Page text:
WSU defensive line coach Joe Salave'a is leaving Pullman to become defensive line coach at Oregon

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Washington State defensive line coach Joe Salave’a is likely leaving to take the same position under Willie Taggart’s new staff at Oregon, the Seattle Times confirmed Monday evening through sources close to the situation.

Aaron Fentress of CSN Northwest broke the news Monday afternoon, reporting that Salave’a visited Eugene earlier this month and that the Ducks are close to hiring him away from WSU if they can successfully come to a deal.

Salave’a departure would be a big blow to WSU because of his recruiting prowess.

Salave’a joined Mike Leach’s WSU staff in 2012, and has been integral in WSU’s recruiting efforts ever since. He opened a pipeline for WSU to American Samoa, and developed current Philadelphia Eagles defensive tackle Destiny Vaeao, while coaching Hercules Mata’afa to Freshman All-American honors in 2015.

Per the details of a previous contract extension Salave’a signed with WSU in November 2015, the Cougars’ defensive line coach made $375,000 last year, and as of Jan. 1, would have made $400,000 at WSU through June 30, 2018.

Salave’a would join new Oregon defensive coordinator Jim Leavitt’s staff, which also includes former Lousiville safeties coach Keith Heyward, and cornerbacks coach Charles Clark, who followed Leavitt to Oregon from Colorado.

Salave’a’s impending departure is surprising because before the Cougars’ bowl game, he signed a contract extension that on paper, would keep him at WSU through June 2019. In December, Salave’a also denied rumors that he might be interested in joining Taggart’s staff in Eugene. He has previously turned down overtures from USC and UW.

When asked on Christmas Eve whether he saw himself at WSU long term, Salave’a told the Seattle Times, “We all signed up five years ago to build this program into what it is now, we’re all motivated as coaches in different ways. Some are motivated by money, some are motivated by the process. The intriguing thing here for me was being part of the process.”

“I was told by a coach once, if you truly want to get a feel for a job, you go to a place where you truly need to teach and truly need to wear different hats,” Salave’a said in that interview after the Cougars’ final bowl practice. “That’s how WSU came about. It was presented to me as a school that had had prior success, but they lost it. So I think it was more intriguing to me to take the challenge and be part of the building process, and I’m so grateful for the experience and of being able to be here this long.”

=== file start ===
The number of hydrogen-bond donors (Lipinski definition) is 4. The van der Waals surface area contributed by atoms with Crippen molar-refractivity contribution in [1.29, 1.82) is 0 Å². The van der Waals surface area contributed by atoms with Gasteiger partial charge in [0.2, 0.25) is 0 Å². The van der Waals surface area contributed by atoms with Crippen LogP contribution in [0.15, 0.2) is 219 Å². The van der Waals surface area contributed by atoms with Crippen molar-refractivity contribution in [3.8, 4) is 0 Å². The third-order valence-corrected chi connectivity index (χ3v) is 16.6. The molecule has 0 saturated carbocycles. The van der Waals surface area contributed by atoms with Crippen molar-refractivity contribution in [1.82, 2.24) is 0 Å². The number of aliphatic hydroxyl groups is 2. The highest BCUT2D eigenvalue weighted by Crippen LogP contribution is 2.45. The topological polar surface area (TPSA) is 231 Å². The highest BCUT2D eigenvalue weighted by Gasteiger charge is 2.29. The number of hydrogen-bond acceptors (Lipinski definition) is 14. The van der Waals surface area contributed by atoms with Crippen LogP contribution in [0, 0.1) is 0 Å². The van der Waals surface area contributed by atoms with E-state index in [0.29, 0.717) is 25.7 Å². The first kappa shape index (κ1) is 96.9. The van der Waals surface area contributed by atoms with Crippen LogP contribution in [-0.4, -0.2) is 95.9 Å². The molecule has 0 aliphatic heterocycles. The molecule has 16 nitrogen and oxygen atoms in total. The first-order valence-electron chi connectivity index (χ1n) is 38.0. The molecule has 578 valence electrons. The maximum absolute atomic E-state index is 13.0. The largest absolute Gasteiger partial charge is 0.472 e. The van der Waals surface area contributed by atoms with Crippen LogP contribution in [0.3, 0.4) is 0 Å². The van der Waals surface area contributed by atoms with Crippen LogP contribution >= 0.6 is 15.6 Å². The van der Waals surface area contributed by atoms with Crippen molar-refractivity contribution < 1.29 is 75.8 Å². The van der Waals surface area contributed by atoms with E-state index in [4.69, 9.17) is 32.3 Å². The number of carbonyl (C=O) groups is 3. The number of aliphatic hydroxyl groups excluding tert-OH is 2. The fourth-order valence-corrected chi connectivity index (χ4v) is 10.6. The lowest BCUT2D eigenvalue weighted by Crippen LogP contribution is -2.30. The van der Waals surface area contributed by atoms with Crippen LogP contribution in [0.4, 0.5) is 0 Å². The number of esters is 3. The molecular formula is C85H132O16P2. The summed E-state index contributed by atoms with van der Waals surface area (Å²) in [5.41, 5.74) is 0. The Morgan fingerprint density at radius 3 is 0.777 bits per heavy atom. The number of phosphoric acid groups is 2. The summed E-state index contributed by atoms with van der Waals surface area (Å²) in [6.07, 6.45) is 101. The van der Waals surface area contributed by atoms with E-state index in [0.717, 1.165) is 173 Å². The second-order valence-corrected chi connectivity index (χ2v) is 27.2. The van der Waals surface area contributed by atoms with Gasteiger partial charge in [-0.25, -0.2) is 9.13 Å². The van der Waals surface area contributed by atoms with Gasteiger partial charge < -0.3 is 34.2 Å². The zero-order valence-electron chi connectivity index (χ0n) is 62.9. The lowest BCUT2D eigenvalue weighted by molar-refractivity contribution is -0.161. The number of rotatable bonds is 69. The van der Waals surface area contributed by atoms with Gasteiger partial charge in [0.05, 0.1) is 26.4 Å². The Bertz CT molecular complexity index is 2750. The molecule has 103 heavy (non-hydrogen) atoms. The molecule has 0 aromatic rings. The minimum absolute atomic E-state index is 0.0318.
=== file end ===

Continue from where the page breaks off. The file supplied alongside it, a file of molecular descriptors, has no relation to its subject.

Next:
Still, 2016 was undoubtedly the toughest year Salave’a has had in Pullman. Salave’a was greatly troubled by the controversy that arose early this fall when four of his Samoan players were accused of crimes in a span of three months over the summer. The controversy led to Leach publicly accusing Pullman Police of targeting his players. It also resulted in the expulsion of defensive tackle Robert Barber, who’s sanction was later reduced to a suspension that Barber contested in court. Barber ultimately won a stay of his suspension and graduated in December.

But the whole saga took a toll on Salave’a who has served as a father figure for all the Samoan players he’s recruited to WSU. Even his wife, Josie, got personally involved in Barber’s case when she attended a public meeting before the WSU board of regents in November and spoke in Barber’s defense.

“You always try to grow your guys to make the wise decision. If you’re an athlete, you don’t have a margin of error, you’re being looked at in different light,” Salave’a said in December. “Therefore it was one of those deals where you have to make the ultimate sacrifice because you’re not a normal student.”

To compound matters, Salave’a made two impromptu trips to Samoa last fall because of deaths in his family. He lost his father-in-law two weeks into the season, then found out a few weeks later that his father in Samoa had also passed away. Salave’a missed the Colorado game because he was attending his father’s funeral in Samoan. He also lost an uncle at the end of November.

“It’s part of the profession, you can’t bring those (issues) to the workplace, so you’re just trying to be there for the kids,” Salave’a said in December. “That was the biggest thing that allowed me to get through the season, but it was something I would never place on anybody to go through.”

Salave’a and his wife have two children, Katalina Elizabeth, and Joseph Fatuimoana Jr.

WSU Athletics spokesperson Bill Stevens declined to comment on the situation.

Oregon Athletics spokesperson Dave Wiliford said Monday that the Ducks have not announced anything and cannot confirm anything at this point.

If Salave’a leaves, he’ll be the second assistant Leach has had to replace this offseason. Inside receivers coach JaMarcus Shephard left WSU for Purdue last month and was replaced by former Toledo receivers coach Derek Sage, whose hire was announced last week.